Attending class, studying and working out is the basic routine for most students. But for Gabriel Campos, his schedule must include time for running, jumping, tumbling and lifting; girls that is. Campos is a cheerleader on the Apache Cheerleading Squad.
“I grew up playing soccer at every competitive level and Division I college football,” he said. “I excelled at both, but I didn’t pick up cheerleading until my senior year of high school when football playoffs were done. I find the demand in physical ability is just as hard in competitive cheer than in the other sports. Daily, I have a human being on top of me. I constantly have to squeeze and find muscles in my body I didn’t have.”
Cheerleading coach Zach Houchin said he has a strict training program to prepare the team for games and competitions.
“I like to have them all sweating before they leave,” he said. “I’m just doing it how I think it should be done and running things the way that I feel is the best for them as far as their skill level.”
Houchin said he is also looking forward to increasing the intensity of the tryout process.
“The auditions are the same as it was when I was here (2005-2006),” he said. “My goal is to have a more advanced tryout process. I do like to have some alternates so that if I need to replace someone I can.”
Like the Apache Belles, the cheerleading team also has a weight requirement.
“It’s more understated than that of the Belles,” Houchin said. “For the girls to be flyers it is recommended that they be smaller. I don’t like to say that a girl has to weigh a certain amount because if she’s good, she’s good. But it is highly recommended that they aim for under 115 lbs.”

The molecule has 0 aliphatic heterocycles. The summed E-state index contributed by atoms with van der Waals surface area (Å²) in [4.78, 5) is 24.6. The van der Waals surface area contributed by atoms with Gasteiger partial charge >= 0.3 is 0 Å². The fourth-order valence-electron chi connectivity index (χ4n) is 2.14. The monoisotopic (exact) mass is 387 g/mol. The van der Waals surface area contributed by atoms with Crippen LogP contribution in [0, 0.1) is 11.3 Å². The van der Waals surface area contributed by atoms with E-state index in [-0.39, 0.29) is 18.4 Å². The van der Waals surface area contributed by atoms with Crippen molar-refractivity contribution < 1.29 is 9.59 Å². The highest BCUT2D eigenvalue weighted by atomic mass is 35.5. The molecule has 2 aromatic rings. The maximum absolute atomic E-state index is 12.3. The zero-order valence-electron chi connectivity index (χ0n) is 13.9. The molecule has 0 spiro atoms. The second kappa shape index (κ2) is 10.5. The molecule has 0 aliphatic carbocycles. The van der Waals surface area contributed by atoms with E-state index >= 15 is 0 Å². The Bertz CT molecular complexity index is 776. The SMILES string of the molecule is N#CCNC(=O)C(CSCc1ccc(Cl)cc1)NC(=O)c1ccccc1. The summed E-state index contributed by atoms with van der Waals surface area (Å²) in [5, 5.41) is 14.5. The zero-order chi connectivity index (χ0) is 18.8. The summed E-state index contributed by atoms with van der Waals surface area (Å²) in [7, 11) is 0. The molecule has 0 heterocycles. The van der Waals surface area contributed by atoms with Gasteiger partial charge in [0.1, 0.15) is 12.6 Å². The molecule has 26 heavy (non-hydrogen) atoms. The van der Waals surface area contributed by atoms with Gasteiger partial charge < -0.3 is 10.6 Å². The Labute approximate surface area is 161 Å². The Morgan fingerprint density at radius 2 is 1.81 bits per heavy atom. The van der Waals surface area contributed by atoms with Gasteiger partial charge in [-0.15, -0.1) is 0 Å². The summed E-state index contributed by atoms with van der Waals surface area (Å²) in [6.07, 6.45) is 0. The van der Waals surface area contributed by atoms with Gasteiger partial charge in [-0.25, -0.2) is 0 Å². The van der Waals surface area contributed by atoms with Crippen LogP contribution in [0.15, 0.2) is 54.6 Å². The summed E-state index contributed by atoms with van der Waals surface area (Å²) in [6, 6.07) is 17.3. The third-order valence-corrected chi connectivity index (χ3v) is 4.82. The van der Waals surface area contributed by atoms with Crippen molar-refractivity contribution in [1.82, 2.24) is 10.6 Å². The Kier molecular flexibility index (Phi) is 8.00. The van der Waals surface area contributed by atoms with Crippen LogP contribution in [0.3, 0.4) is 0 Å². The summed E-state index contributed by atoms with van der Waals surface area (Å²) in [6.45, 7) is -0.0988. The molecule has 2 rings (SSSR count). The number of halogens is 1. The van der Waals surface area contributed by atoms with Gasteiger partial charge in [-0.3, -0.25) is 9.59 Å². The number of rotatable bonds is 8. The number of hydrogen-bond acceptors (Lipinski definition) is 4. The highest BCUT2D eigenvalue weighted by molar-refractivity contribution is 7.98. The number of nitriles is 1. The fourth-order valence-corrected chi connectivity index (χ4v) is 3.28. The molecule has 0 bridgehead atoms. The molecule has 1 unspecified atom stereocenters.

Houchin said cheerleading is just as demanding as other sports on campus.
“Cheerleading requires a whole lot of different athleticism that football doesn’t require,” he said. “And guys like it because you’re surrounded by girls. It’s not as structured. It’s more personal. It’s more of a single soul sport with an intimate setting because it’s you and your partner performing stunts, performing acrobatic skills.”
Campos said he receives a lot of support from his family.
“They see it the way I do,” he said. “If it is helping pay for school there is no problem with it. Because in the long run I want to graduate and be successful and cheer is just helping me out.”
Cheerleader Hunter Minahan said he also understands how important support from friends and family can be.
“Since the first day we met, the team hung out that night,” he said. “Pretty much everybody is there for everybody. If you need anything there is at least one person on this team that will get you what you need.”
Although a good support system is in place, cheerleader Josh Fredericks said it is still difficult to be a male cheerleader.
“There a lot of stereotypes to go with cheerleading,” he said. “People think we are very feminine, under athletisized and that cheerleading is not a sport. But once people get to know our skill level they can get a sense of who we are and what we do.”
Minahan said cheerleading is a lot more than what is seen in movies.
“People think they know,” he said. “‘Bring It On’ is nothing like this honestly. Yeah, we cheer and do stuff like that, but it’s a lot harder. We got guys my size; 140 lbs and I can throw a 115 lb girl up into the air and catch her standing in my hands. That’s not exactly the easiest thing in the world.”
Houchin said that cheerleading is a lot more difficult than sports that do not get stereotyped.
“What we’re doing is hard if not harder as other sports that guys are playing that don’t get stereotyped,” he said. “So what I would say to guys that are considering cheering is that you’ve go to do it and give it a try. You have to see behind the scenes before you can make any kind of judgment because it is hard and involves a lot of skill that not just anyone can do.”